Genes sensitive to stress

In Mind
Thursday, 08 October 2009 11:27

The relationship between sensitivity to stress and symptoms of psychosis

Sensitivity to stress plays a significant role in the development of psychosis. Additionally, stress-sensitivity appears to be genetically determined in part. These are two of the conclusions reached by Tineke Lataster in her thesis entitled ‘On the pathway from stress to psychosis', on the basis of which she is hoping to be awarded a doctorate in the Faculty of Health, Medicine and Life Sciences at Maastricht University on 14 October.


Tackling plaque with new imaging techniques

In Body
Thursday, 23 April 2009 08:52

€35 million funding for three molecular medicine research projects

The Center for Translational Molecular Medicine (CTMM) has granted Maastricht University’s institute for cardiovascular disease (CARIM) funding worth €35 million for three research projects. One of these projects (Incoag) focuses on thrombosis, the second (Eminence) on vascular growth and the third (PARISk) on the behaviour of ‘plaques’, which are responsible for coronary and cerebral infarctions. In all three projects, the identification of processes taking place in the body plays prominent role. According to Professor Mat Daemen, new diagnostic techniques could drastically reduce the number of infarctions over the next few years.


The smart hearing aid is on its way

In Mind
Thursday, 02 April 2009 09:05

Psychologist Lars Riecke studies how the human brain processes incoming sound

According to Lars Riecke, how our brains process sound and translate it into information is indeed extremely complicated, but at the same time so logical that it can be applied in technologies. The foundations have been laid, he believes, for a new generation of hearing aids: devices that ‘listen’ to what the wearer wants them to, in the same way that our brains determine which sources of sound to prioritise. This would enable hearing-impaired people to go to a party or concert without being too bothered by background noise.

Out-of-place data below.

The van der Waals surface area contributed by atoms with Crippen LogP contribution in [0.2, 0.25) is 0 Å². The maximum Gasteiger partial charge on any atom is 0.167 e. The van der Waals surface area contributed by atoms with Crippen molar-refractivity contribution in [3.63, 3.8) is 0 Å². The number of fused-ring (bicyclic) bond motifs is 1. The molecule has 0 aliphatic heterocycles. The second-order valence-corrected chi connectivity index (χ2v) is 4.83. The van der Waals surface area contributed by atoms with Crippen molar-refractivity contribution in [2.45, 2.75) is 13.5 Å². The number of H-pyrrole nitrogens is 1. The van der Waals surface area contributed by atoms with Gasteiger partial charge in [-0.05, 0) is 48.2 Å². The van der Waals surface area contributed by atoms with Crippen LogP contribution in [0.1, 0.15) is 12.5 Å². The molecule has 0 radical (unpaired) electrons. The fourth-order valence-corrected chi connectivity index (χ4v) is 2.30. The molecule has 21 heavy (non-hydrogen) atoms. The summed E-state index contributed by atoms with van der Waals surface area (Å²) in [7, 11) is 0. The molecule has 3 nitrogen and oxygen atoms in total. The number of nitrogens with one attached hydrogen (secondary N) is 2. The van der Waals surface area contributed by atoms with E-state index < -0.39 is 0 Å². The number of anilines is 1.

Half a billion people worldwide suffer from mild to severe hearing loss, and another 200 million are likely to join them in the next five years. These figures explain the explosive increase in the number of people wearing hearing aids; such devices can mean the difference between working or not working, between social isolation and a ‘normal’ life.


Muscle fat and diabetes

In Body
Monday, 03 January 2011 08:58

Vici laureate Patrick Schrauwen

These days, adult-onset diabetes is no longer just reserved for the elderly. People develop Type 2 diabetes mellitus at increasingly young ages; this is the diabetes that is not congenital, but is brought on by an unhealthy lifestyle. Obesity plays a role, but so too, according to some scientists, does inactivity. Several researchers at Maastricht University are convinced that accumulated fat in the muscles plays an important part in the onset of Type 2 diabetes – and that you can prevent the fat in these muscles from having harmful consequences through regular physical exercise.